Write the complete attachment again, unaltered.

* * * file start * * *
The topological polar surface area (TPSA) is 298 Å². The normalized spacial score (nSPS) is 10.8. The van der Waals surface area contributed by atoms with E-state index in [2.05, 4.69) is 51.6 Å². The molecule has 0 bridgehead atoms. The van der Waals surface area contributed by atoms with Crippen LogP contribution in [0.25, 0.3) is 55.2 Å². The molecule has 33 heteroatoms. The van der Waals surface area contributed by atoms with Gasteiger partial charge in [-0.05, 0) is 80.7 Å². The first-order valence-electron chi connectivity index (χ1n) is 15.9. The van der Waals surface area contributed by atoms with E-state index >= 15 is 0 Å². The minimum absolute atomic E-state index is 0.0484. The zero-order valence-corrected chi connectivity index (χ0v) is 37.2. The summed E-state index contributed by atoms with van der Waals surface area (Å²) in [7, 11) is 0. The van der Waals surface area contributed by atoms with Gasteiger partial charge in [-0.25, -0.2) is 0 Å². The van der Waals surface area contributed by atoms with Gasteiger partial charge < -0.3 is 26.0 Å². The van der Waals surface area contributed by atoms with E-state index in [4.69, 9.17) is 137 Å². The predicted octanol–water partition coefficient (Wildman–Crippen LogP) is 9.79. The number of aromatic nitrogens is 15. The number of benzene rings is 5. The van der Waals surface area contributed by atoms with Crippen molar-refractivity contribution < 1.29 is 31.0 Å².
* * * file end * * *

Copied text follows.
The topological polar surface area (TPSA) is 298 Å². The normalized spacial score (nSPS) is 10.8. The van der Waals surface area contributed by atoms with E-state index in [2.05, 4.69) is 51.6 Å². The molecule has 0 bridgehead atoms. The van der Waals surface area contributed by atoms with Crippen LogP contribution in [0.25, 0.3) is 55.2 Å². The molecule has 33 heteroatoms. The van der Waals surface area contributed by atoms with Gasteiger partial charge in [-0.05, 0) is 80.7 Å². The first-order valence-electron chi connectivity index (χ1n) is 15.9. The van der Waals surface area contributed by atoms with E-state index >= 15 is 0 Å². The minimum absolute atomic E-state index is 0.0484. The zero-order valence-corrected chi connectivity index (χ0v) is 37.2. The summed E-state index contributed by atoms with van der Waals surface area (Å²) in [7, 11) is 0. The van der Waals surface area contributed by atoms with Gasteiger partial charge in [-0.25, -0.2) is 0 Å². The van der Waals surface area contributed by atoms with Gasteiger partial charge < -0.3 is 26.0 Å². The van der Waals surface area contributed by atoms with E-state index in [4.69, 9.17) is 137 Å². The predicted octanol–water partition coefficient (Wildman–Crippen LogP) is 9.79. The number of aromatic nitrogens is 15. The number of benzene rings is 5. The van der Waals surface area contributed by atoms with Crippen molar-refractivity contribution < 1.29 is 31.0 Å².